What Will the Grocery Industry Look Like in 2020?
The U.S. grocery industry is undergoing its most significant transformation in modern history. This shift is putting a massive amount of pressure on established retailers and the CPG products sold on their shelves.
Without changes in the way they operate, these companies will fade into obscurity or bankruptcy within the next few years. Although this seems like a bold prediction, one only need to look at the recent past for proof; 18 major grocers have gone bankrupt in the United States since 2014.
So what will this changing grocery landscape look like in 2020, and what can CPG manufacturers and grocers due to survive? Let’s explore.
Established players currently dominate the food and grocery sector. Walmart held a 16% share of the market in 2016, followed by Kroger at 7.2%, according to GlobalData. But the dominance of these giants will be challenged as 2020 approaches.
A primary reason for this new dynamic is an increasing array of grocers entering the market. Many of these new entrants are willing to sell at low margins to achieve high volumes and a more substantial spend across a consumer’s lifetime.
Aldi, for example, arrived in the United States in the 1970s, but it didn’t have an overwhelming impact for many years. Recently, however, their expansion plans have become much more aggressive, including investing $1.6 billion to remodel 1,300 stores and open 400 new stores by 2018.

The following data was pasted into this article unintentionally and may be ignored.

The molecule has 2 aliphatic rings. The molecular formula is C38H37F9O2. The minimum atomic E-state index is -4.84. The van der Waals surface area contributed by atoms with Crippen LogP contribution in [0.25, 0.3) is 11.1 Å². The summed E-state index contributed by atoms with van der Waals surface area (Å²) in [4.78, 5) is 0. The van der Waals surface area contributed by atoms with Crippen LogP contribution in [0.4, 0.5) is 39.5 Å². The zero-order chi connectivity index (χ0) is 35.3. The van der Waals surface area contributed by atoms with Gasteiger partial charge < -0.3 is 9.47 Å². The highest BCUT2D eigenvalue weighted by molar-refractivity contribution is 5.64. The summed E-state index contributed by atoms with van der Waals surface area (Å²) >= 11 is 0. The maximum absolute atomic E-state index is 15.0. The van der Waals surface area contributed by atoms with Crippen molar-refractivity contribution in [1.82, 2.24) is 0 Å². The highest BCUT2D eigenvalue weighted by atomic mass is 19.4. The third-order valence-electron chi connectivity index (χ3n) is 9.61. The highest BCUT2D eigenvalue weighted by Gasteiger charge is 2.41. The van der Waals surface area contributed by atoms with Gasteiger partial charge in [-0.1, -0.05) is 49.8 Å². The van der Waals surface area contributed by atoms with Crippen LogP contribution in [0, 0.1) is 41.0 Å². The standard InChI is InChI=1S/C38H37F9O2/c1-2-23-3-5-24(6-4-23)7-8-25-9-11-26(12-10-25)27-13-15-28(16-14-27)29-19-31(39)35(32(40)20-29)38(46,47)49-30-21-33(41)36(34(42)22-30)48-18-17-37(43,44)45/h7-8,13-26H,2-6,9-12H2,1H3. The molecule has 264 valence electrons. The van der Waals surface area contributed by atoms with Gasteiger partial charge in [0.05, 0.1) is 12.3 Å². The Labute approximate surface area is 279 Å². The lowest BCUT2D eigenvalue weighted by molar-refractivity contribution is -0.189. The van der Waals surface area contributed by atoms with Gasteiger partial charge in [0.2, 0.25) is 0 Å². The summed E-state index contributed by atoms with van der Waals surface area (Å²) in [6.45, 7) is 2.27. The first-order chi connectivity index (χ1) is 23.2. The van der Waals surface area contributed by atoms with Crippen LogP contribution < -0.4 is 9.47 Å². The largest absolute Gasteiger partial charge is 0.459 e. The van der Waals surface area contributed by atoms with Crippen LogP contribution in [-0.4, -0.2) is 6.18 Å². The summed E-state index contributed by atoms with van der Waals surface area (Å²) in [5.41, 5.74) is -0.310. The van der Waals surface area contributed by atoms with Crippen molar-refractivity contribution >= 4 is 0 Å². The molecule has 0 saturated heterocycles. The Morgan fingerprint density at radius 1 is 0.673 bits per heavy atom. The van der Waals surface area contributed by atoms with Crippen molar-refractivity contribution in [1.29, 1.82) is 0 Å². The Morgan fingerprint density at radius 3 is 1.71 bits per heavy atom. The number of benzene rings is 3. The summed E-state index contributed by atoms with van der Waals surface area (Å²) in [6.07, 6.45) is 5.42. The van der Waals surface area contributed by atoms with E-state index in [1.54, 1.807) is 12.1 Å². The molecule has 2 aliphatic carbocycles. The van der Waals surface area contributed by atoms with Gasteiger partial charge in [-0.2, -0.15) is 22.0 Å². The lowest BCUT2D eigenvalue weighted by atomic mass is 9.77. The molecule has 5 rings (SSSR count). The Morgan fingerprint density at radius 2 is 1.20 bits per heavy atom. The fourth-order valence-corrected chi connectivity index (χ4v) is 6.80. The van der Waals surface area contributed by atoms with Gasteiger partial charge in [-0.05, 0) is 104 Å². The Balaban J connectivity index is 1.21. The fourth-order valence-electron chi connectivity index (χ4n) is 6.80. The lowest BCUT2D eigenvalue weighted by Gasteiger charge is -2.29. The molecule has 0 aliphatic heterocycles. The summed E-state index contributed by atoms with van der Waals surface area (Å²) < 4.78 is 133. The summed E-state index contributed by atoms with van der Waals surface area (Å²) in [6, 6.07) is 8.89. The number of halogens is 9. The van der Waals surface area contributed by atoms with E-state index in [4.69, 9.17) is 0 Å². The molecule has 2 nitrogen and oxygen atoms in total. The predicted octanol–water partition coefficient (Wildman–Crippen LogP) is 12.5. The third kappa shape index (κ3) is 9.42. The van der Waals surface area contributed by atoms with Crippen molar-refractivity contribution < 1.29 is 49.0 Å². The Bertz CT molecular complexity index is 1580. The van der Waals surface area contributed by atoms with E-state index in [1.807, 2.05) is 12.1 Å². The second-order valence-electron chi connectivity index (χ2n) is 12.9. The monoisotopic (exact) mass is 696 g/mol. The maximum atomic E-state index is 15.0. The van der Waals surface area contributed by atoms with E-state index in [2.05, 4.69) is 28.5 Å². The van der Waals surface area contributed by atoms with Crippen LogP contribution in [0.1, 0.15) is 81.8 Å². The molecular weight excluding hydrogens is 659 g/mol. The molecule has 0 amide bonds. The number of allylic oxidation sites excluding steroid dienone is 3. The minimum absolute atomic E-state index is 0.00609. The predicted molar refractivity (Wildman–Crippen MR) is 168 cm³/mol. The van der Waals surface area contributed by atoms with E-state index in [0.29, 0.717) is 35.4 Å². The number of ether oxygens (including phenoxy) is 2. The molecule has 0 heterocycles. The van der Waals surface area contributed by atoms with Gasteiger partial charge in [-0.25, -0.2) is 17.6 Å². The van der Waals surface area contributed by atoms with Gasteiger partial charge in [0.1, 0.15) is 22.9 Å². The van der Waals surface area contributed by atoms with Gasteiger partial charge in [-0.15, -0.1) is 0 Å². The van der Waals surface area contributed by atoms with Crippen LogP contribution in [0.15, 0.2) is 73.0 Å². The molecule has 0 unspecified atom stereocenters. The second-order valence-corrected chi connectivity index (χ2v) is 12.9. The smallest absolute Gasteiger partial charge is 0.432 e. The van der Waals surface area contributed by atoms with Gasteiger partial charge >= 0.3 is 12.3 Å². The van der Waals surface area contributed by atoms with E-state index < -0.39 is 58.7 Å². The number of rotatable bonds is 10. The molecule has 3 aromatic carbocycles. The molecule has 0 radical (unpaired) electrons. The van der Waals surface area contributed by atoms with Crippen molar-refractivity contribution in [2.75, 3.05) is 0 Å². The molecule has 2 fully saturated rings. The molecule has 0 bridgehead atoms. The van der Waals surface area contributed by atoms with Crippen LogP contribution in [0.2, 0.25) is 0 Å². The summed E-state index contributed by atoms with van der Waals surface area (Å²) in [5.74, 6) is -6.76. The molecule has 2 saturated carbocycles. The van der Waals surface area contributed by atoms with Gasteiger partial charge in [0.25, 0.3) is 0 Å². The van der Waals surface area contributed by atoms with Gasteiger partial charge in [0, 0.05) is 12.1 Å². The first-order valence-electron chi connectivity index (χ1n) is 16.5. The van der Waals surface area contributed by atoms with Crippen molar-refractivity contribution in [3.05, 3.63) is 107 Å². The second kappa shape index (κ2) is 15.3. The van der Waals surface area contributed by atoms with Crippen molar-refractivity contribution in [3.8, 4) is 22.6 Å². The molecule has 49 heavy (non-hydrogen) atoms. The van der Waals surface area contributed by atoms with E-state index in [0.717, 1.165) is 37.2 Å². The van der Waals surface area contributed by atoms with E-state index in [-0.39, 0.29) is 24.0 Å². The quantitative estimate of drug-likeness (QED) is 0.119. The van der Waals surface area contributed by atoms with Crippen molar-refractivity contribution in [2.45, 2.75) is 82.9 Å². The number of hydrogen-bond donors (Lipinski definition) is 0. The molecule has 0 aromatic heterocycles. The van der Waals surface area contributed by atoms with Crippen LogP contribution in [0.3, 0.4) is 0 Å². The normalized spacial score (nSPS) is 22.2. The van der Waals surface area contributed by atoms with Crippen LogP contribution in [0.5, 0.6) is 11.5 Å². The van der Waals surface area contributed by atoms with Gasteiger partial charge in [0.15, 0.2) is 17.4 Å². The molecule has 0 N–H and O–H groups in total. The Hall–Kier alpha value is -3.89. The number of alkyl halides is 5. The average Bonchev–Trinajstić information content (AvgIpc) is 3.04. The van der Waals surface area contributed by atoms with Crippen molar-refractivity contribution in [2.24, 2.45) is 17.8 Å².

Lidl, another German discounter, entered the United States in mid-2017 with 49 stores. The chain plans to open 100 stores by mid-2018.
This cocktail of competition becomes much stronger when you add the “Every Day Low Prices” of Walmart, price matching by Target, and margin squeezing by Amazon-Whole Foods.
A renewed focus on low prices has come from consumer demand for value after the economic downturn. Although the economy has recovered, consumer habits have remained consistent.
This has created a cutthroat price war in the CPG and Grocery sector. Against this backdrop, the grocery market in the United States will witness continued price-focused competition through the end of the decade. Incumbent grocers will formulate strategies to hold onto their customers and attract new patrons.
Increased consumer demand for more convenient shopping options will boost online food and grocery sales through the end of the decade.
Consumer adoption of this channel is skyrocketing, with the number of customers who have shopped online for food growing from 14.3% in 2012 to 23.4% in 2017.
Similarly, GlobalData expects that pure online will account for 7.4% of grocery sales by 2020, up from 4.1% in 2016, with continued growth in the years to follow.
Major brick-and-mortar grocers are investing in more robust omnichannel strategies to capitalize on these trends and provide customers with the convenient grocery shopping experiences they desire.